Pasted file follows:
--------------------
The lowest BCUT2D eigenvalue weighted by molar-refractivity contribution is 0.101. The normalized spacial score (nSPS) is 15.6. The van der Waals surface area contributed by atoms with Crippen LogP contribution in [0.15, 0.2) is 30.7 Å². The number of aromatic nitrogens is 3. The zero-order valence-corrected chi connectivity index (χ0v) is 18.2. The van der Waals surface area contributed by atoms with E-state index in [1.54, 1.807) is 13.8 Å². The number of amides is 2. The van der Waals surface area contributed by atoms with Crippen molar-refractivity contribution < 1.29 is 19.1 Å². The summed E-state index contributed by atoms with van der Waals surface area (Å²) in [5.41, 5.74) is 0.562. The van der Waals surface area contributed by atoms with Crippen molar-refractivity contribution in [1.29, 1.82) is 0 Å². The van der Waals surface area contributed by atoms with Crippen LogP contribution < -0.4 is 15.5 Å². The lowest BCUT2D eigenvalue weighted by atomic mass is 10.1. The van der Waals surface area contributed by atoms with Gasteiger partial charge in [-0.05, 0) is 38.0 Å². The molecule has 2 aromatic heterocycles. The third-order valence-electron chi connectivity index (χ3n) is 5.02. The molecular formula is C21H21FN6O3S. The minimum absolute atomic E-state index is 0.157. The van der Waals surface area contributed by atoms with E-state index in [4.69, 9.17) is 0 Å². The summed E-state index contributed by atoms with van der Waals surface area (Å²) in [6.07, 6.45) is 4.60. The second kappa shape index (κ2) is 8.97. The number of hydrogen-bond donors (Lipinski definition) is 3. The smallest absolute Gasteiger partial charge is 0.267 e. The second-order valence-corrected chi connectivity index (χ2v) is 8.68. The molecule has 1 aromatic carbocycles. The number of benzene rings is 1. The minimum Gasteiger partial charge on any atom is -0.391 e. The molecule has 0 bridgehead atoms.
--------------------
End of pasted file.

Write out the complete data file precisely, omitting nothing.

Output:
The lowest BCUT2D eigenvalue weighted by molar-refractivity contribution is 0.101. The normalized spacial score (nSPS) is 15.6. The van der Waals surface area contributed by atoms with Crippen LogP contribution in [0.15, 0.2) is 30.7 Å². The number of aromatic nitrogens is 3. The zero-order valence-corrected chi connectivity index (χ0v) is 18.2. The van der Waals surface area contributed by atoms with E-state index in [1.54, 1.807) is 13.8 Å². The number of amides is 2. The van der Waals surface area contributed by atoms with Crippen molar-refractivity contribution < 1.29 is 19.1 Å². The summed E-state index contributed by atoms with van der Waals surface area (Å²) in [5.41, 5.74) is 0.562. The van der Waals surface area contributed by atoms with Crippen molar-refractivity contribution in [1.29, 1.82) is 0 Å². The van der Waals surface area contributed by atoms with Crippen LogP contribution < -0.4 is 15.5 Å². The lowest BCUT2D eigenvalue weighted by atomic mass is 10.1. The van der Waals surface area contributed by atoms with Gasteiger partial charge in [-0.05, 0) is 38.0 Å². The molecule has 2 aromatic heterocycles. The third-order valence-electron chi connectivity index (χ3n) is 5.02. The molecular formula is C21H21FN6O3S. The minimum absolute atomic E-state index is 0.157. The van der Waals surface area contributed by atoms with E-state index in [4.69, 9.17) is 0 Å². The summed E-state index contributed by atoms with van der Waals surface area (Å²) in [6.07, 6.45) is 4.60. The second kappa shape index (κ2) is 8.97. The number of hydrogen-bond donors (Lipinski definition) is 3. The smallest absolute Gasteiger partial charge is 0.267 e. The second-order valence-corrected chi connectivity index (χ2v) is 8.68. The molecule has 1 aromatic carbocycles. The number of benzene rings is 1. The minimum Gasteiger partial charge on any atom is -0.391 e. The molecule has 0 bridgehead atoms.